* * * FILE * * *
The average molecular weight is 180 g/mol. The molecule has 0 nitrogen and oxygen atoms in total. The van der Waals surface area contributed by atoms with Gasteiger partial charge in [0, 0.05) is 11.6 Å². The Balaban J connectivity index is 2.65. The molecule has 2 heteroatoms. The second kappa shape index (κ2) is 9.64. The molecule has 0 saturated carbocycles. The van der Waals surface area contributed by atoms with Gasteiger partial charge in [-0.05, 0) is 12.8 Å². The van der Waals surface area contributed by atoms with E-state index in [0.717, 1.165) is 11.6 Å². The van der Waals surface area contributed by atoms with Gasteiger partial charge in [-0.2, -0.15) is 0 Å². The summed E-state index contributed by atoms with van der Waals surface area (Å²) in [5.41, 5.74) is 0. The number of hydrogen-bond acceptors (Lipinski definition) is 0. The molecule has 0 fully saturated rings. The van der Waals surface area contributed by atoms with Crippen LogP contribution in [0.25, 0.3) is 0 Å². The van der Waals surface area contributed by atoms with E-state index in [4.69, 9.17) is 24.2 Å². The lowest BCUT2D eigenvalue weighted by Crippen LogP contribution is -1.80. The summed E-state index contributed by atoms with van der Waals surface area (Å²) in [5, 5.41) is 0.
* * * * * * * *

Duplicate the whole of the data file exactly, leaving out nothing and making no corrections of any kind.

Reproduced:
The average molecular weight is 180 g/mol. The molecule has 0 nitrogen and oxygen atoms in total. The van der Waals surface area contributed by atoms with Gasteiger partial charge in [0, 0.05) is 11.6 Å². The Balaban J connectivity index is 2.65. The molecule has 2 heteroatoms. The second kappa shape index (κ2) is 9.64. The molecule has 0 saturated carbocycles. The van der Waals surface area contributed by atoms with Gasteiger partial charge in [-0.05, 0) is 12.8 Å². The van der Waals surface area contributed by atoms with E-state index in [0.717, 1.165) is 11.6 Å². The van der Waals surface area contributed by atoms with Gasteiger partial charge in [-0.2, -0.15) is 0 Å². The summed E-state index contributed by atoms with van der Waals surface area (Å²) in [5.41, 5.74) is 0. The number of hydrogen-bond acceptors (Lipinski definition) is 0. The molecule has 0 fully saturated rings. The van der Waals surface area contributed by atoms with Crippen LogP contribution in [0.25, 0.3) is 0 Å². The van der Waals surface area contributed by atoms with E-state index in [4.69, 9.17) is 24.2 Å². The lowest BCUT2D eigenvalue weighted by Crippen LogP contribution is -1.80. The summed E-state index contributed by atoms with van der Waals surface area (Å²) in [5, 5.41) is 0.